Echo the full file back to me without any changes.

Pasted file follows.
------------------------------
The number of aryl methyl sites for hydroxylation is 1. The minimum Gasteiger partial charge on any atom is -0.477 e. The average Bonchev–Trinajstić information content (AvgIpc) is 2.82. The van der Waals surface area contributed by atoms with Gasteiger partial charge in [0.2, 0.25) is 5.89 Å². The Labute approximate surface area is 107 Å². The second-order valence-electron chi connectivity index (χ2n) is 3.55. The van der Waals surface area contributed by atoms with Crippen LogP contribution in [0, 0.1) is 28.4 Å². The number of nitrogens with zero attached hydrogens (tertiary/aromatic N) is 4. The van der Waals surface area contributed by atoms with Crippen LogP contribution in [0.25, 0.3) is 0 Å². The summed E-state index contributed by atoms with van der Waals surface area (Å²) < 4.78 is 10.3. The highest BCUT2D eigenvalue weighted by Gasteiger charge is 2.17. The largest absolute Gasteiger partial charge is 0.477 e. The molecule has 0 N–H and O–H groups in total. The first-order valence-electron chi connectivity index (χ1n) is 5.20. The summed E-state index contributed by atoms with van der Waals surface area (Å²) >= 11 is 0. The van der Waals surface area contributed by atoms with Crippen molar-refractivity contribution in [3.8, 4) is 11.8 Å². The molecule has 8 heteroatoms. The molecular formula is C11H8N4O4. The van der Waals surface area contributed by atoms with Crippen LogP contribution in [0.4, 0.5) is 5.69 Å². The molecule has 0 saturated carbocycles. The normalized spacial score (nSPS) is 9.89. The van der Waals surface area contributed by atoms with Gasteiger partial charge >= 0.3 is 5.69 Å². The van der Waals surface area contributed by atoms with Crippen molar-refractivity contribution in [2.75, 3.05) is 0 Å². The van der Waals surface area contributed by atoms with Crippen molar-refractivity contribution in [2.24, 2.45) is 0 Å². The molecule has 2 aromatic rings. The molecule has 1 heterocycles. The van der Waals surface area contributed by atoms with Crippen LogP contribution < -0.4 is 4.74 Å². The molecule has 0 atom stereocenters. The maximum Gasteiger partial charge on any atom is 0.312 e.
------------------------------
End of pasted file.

The number of aryl methyl sites for hydroxylation is 1. The minimum Gasteiger partial charge on any atom is -0.477 e. The average Bonchev–Trinajstić information content (AvgIpc) is 2.82. The van der Waals surface area contributed by atoms with Gasteiger partial charge in [0.2, 0.25) is 5.89 Å². The Labute approximate surface area is 107 Å². The second-order valence-electron chi connectivity index (χ2n) is 3.55. The van der Waals surface area contributed by atoms with Crippen LogP contribution in [0, 0.1) is 28.4 Å². The number of nitrogens with zero attached hydrogens (tertiary/aromatic N) is 4. The van der Waals surface area contributed by atoms with Crippen LogP contribution in [0.25, 0.3) is 0 Å². The summed E-state index contributed by atoms with van der Waals surface area (Å²) < 4.78 is 10.3. The highest BCUT2D eigenvalue weighted by Gasteiger charge is 2.17. The largest absolute Gasteiger partial charge is 0.477 e. The molecule has 0 N–H and O–H groups in total. The first-order valence-electron chi connectivity index (χ1n) is 5.20. The summed E-state index contributed by atoms with van der Waals surface area (Å²) >= 11 is 0. The van der Waals surface area contributed by atoms with Crippen molar-refractivity contribution in [3.8, 4) is 11.8 Å². The molecule has 8 heteroatoms. The molecular formula is C11H8N4O4. The van der Waals surface area contributed by atoms with Crippen LogP contribution in [0.4, 0.5) is 5.69 Å². The molecule has 0 saturated carbocycles. The normalized spacial score (nSPS) is 9.89. The van der Waals surface area contributed by atoms with Gasteiger partial charge >= 0.3 is 5.69 Å². The van der Waals surface area contributed by atoms with Crippen molar-refractivity contribution in [2.75, 3.05) is 0 Å². The van der Waals surface area contributed by atoms with Crippen molar-refractivity contribution in [2.24, 2.45) is 0 Å². The molecule has 2 aromatic rings. The molecule has 1 heterocycles. The van der Waals surface area contributed by atoms with Crippen LogP contribution < -0.4 is 4.74 Å². The molecule has 0 atom stereocenters. The maximum Gasteiger partial charge on any atom is 0.312 e.